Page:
By Julie Somers
My colleagues and I at the Turning Over a New Leaf Project spend a lot of time thinking, talking, and reading about, well, reading. More specifically, we question the various forms of reading, as well as the ways books were used in the Middle Ages. Recently we discussed the interplay of script and image, which made me think of the banderole (Fr. “little banner”), which is essentially the medieval speech bubble. Sometimes referred to as angel banners, phylactère or speech scrolls, banderoles were employed by medieval artists and scribes as a visual way of conveying spoken words. Different from tituli, which provided more of a summary title or caption for an image, the banderole points to an interaction within an image, as well as encouraging the reader to imagine a conversation, thus requiring the reader to ‘listen to the text’. S-shaped scrolls or ribbons of words that seem to unfurl from the mouths of the speakers add an element of sound to the images. Banderoles are inscribed with words that suggest a conversation, with the direction the scroll unrolls possibly indicating the direction of speech.
Banderoles are often carried by the speaker; they are pictured holding their words and thus owning their voice. This is evident in the example below from a twelfth-century Psalter where the nun-scribe holds in her hand a banderole inscribed, ‘Guda peccatrix mulier scripsit et pinxit hoc librum’ (Guda a sinner wrote and painted this book).
Some banderoles remain empty. We must imagine the conversation between this friar and Beguine, who have been left with nothing to say at all.
Banderoles could also indicate singing or a multitude of voices. Though the text is silent, the sound resides in the mind of the reader.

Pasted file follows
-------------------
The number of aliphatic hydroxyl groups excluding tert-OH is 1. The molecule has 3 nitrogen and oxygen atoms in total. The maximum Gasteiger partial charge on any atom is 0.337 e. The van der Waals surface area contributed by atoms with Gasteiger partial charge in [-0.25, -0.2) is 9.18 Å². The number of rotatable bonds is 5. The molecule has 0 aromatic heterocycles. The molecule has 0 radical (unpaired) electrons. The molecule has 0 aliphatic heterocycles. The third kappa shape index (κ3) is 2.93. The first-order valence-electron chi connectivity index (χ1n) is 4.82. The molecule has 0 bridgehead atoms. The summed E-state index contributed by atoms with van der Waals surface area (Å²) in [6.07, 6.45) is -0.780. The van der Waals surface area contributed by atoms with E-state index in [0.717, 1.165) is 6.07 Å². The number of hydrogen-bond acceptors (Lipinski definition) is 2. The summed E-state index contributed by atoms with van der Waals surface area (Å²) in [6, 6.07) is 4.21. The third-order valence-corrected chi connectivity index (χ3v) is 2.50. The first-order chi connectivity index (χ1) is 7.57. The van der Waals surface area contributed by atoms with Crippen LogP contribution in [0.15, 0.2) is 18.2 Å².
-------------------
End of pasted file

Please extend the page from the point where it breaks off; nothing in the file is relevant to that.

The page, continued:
Throughout the high and later Middle Ages the banderole was an increasingly popular motif used in various media, including sculpture, manuscripts, stained glass, tapestries and paintings.
The tradition continued into the era of printed books where banderoles figure prominently in woodcut illustrations.
In fact, by the mid-fifteenth century the ‘Master of the Banderoles’ (Meister mit den Bandrollen) was one of the earliest professional printers in the Netherlands.
This last image is a photo I took in the Chapel of Tears (Chapelle des Larmes) at Mount Sainte-Odile in Alsace, France. It is a beautiful 20th century mosaic that uses the medieval motif of banderoles to convey a sense of conversation, with the scrolls emanating from the center to the periphery in a back and forth motion between the figures.
As we are all familiar with the speech bubble as it is used in comic books today, banderoles continue to fulfill the same function of connecting words with image, making the reader ‘listen’ to the text.
 Paul Saenger. Space Between Words: The Origins of Silent Reading. Stanford University Press, 1987. p. 187